Bad fats. Don’t be afraid of fat. Fat doesn’t make you fat, but the wrong fats can wreak serious metabolic havoc. Toss out any highly refined cooking oils such as corn and soy, fried foods you may have stored in your freezer, and margarine or shortening. These have dangerous trans fats that create inflammation and cause heart disease. Scour labels for the words “hydrogenated fat” (another phrase for trans fat), which has finally been declared not safe for consumption by the Food and Drug Administration (FDA).

Artificial sweeteners. Throw out food with artificial sweeteners of all kinds (aspartame, NutraSweet, Splenda, sucralose, and sugar alcohols—any word that ends with “ol,” like xylitol or sorbitol). Stevia may be better than aspartame, but only whole plant extract, not PureVia and Truvia, which are made by Pepsi and Coke and are chemical extracts of stevia. Use very sparingly. A new non-caloric sweetener that comes from monk fruit that’s rich in antioxidants can also be used in small amounts. But remember, any sweetener can make you hungry, lower your metabolism, create gas, and store belly fat. I’m not a big fan of any of them.

Anything with ingredients you can’t pronounce. If you purchase something with a nutrition label, there should be less than five ingredients on it and all things that a child would understand like “tomatoes, water, salt.” Focus on the ingredient list, not the “nutrition facts,” which are mostly designed and developed under huge food industry lobby efforts to confuse and confound your efforts to eat healthy.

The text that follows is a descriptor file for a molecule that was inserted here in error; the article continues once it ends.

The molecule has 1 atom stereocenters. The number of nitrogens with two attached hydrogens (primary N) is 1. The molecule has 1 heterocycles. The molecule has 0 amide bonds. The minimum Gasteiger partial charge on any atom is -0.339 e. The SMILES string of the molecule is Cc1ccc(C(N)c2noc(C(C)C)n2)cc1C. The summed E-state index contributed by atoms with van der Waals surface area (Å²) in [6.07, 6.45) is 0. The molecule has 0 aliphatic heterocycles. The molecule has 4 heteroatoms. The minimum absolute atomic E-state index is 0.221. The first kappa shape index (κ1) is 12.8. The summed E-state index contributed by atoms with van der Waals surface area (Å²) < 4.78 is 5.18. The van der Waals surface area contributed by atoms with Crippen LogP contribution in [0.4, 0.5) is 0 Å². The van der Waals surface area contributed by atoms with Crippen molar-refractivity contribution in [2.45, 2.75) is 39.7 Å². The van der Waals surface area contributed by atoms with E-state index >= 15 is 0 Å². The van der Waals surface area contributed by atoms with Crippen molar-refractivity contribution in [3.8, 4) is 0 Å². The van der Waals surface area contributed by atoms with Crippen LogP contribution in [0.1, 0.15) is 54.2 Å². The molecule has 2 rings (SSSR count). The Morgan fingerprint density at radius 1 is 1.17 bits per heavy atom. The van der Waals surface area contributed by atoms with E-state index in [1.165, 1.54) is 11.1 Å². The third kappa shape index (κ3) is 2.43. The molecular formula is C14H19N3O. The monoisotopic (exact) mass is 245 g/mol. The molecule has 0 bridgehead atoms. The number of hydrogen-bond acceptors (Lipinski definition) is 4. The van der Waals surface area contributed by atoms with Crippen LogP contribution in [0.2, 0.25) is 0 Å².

Any potentially questionable food or ingredients. Seemingly safe foods like spices and seasonings can contain maltodextrin, autolyzed yeast extract, and even high-fructose corn syrup that have no place in a healthy kitchen.

Step 4: Stock Up on These!

Now that you’ve purged unhealthy foods, you want to replace your refrigerator, kitchen cabinets, and cupboards with fresh, healthy foods. These are the ones you’ll want to load your kitchen with:

Non-starchy veggies are freebies. Eat as many as you like! Limit fruits because they increase your insulin levels. Berries are your best bet. When possible, choose organic, seasonal, and local produce.

Dry foods. These staple foods usually have a longer shelf life and include raw or lightly roasted nuts and seeds, and legumes and pulses.

Herbs, spices, and seasonings. You’ll want to have a range of pantry ingredients, including seasonings and spices, on hand. Buy organic when you can. Because you only use a little of some of these, they tend to last a long time so you get a lot of value from them. Among my favorites include extra virgin olive oil, extra virgin coconut oil, sea salt, freshly ground black pepper, and seasonings and spices. Just read your labels to ensure they don’t contain hidden sugar, gluten, or other problematic additives.

Get in the habit of keeping your fridge and freezer stocked with these items. When selecting beef or meat, choose grass-fed, hormone-free, or organic, whenever possible.

Optimal protein choices include:

• Pasture raised chicken and eggs
• Grass-feed meat (beef, lamb, bison, buffalo)
• Wild or sustainably farmed, low-mercury seafood (like sardines, salmon, herring, flounder, clams, crab, oysters, perch, pollock, shrimp, sole, squid, trout, whitefish, etc.).

Be sure to avoid those fish that are high in mercury, such as tuna, swordfish, and Chilean sea bass.

With these strategies, you’re ready to begin detoxifying your kitchen. Your brain and gut will be glad you did!

(Some of this extract was taken from Dr Mark Hyman M.D.)

Dr. Hyman is a practicing family physician, a ten-time #1 New York Times bestselling author, and an internationally recognized leader, speaker, educator, and advocate in his field. He is the Director the Cleveland Clinic Center for Functional Medicine. He is also the founder and medical director of The UltraWellness Center, chairman of the board of the Institute for Functional Medicine, a medical editor of The Huffington Post,